The negative reactions to P Chidambaram’s budget from the markets – bonds, stocks and commodities – tell us that, maybe, just maybe, we have been too tough on his predecessor.
The stock market is upset that the budget is not reformist enough even though Chidambaram has cut the securities transaction tax. The commodity markets are upset over the decision to bring non-food derivatives under a commodities transaction tax. The bond markets are spooked by his higher-than-expected borrowing targets for 2013-14.
While it is true that Chidambaram is perceived to be a better reformer than Pranab Mukherjee, we have to weigh this perception against facts on the ground. Budget 2013-14 does not bear this out.
Contrast the thumbs down received by Mukherjee’s last budget and Chidambaram’s.
Chidambaram has presented a more irresponsible budget than Mukherjee, but he is being given credit for not being populist in an electin year. Mukherjee’s budget proposed a spending hike of 13.7 percent; Chidambaram has proposed 16.4 percent when things are much worse.
Mukherjee got a shellacking for raising the Mauritius issue and tax residency certificates. Chidambaram’s finance ministry is having to fight the same battle, by having to issue clarifications that investments from Mauritius are safe. It is the other places, and not Mauritius, that will be impacted. What is clear is that both tried to plug tax loopholes, but it is only Mukherjee who got branded as retrograde. Chidambaram tried to slip in the same laws in the Finance Bill, but got caught. He attributed this to clumsy drafting. He has been forgiven, but not Mukherjee for the same sin.
Or take the retrospective amendment involving Vodafone. Mukherjee got roasted for it. Chidambaram has not changed the provisions at all, and has, in fact, said it would be amended only if Vodafone comes to some compromise. In an interview to ET Now, he said: “Once the Vodafone issue is resolved and that is put behind us, then we can always move the amendments necessary to reflect the Shome Committee recommendations.” (The Parthasarathi Shome committee said if retrospective amendments are made, only the tax should be collected, not the penalty).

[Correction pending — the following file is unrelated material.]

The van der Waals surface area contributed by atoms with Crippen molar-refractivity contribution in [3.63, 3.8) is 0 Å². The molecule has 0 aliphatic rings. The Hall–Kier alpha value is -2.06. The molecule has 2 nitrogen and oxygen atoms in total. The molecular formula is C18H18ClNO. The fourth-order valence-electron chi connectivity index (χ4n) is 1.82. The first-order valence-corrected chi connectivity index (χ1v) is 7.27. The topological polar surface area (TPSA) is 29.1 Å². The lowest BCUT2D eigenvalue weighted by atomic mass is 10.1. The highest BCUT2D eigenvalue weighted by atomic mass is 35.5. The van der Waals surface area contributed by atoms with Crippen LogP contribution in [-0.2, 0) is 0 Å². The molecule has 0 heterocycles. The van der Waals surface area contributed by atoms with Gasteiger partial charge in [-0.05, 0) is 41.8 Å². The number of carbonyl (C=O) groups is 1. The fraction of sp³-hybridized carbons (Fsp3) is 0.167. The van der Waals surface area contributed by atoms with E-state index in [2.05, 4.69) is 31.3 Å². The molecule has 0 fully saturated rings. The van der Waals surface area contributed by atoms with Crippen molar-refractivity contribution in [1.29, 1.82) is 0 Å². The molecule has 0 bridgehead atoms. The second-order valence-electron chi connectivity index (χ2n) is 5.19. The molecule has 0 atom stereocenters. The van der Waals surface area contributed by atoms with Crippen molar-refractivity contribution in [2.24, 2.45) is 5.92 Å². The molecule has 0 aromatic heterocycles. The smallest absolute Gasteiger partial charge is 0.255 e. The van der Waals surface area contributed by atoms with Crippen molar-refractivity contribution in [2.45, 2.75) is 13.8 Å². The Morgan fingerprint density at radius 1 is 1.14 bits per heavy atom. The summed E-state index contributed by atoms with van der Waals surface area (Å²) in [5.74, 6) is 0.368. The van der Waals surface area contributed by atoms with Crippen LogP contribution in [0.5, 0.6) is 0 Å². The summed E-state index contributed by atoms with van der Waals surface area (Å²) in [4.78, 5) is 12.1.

Mukherjee was pilloried for throwing up unbelievable numbers. Chidambaram faces the same criticism – whether it is subsidies or borrowings or projections of tax revenues. He wants to launch a Food Security Bill but provides only Rs 10,000 crore for it. And he does not budget for a rise in food procurement prices in 2013-14, an election year. But his critics are going easy on him.
As for government borrowing, after the sharp cut in development spending in 2012-13, the bond markets expected him to keep the gross figures flat. But Chidambaram announced an unexpectedly high figure of Rs 6.29 lakh crore.
This sent bond yields up, and prices down, and ministry bureaucrats tried dousing the fire by claiming that Rs 50,000 crore of this would be used to buy back loans falling due in 2014-15 and 2015-16 – that is, bonds that fall due during the tenure of the next government.
Now, one wonders who North Block is trying to fool. In a tough situation, why would Chidambaram be trying to help out the next government when the political need is to spend more this year before the elections?
The most obvious explanation would be this: Chidambaram has provisioned for extra borrowing precisely because he knows that once the budget is passed, he will have to start spending to woo the electorate. This may be the compromise he may have struck with Sonia to keep the market happy for now. The extra borrowing will give him leeway to spend just in case tax revenues don’t show up on the ledger in time, or subsidies bloat out of shape.
In fact, the surprising thing about Chidambaram’s budget is not the austerity, but its profligacy. Surjit Bhalla, writing in The Indian Express, expressed shock over the amount of spending Chidambaram had actually programmed in the name of austerity and fiscal consolidation.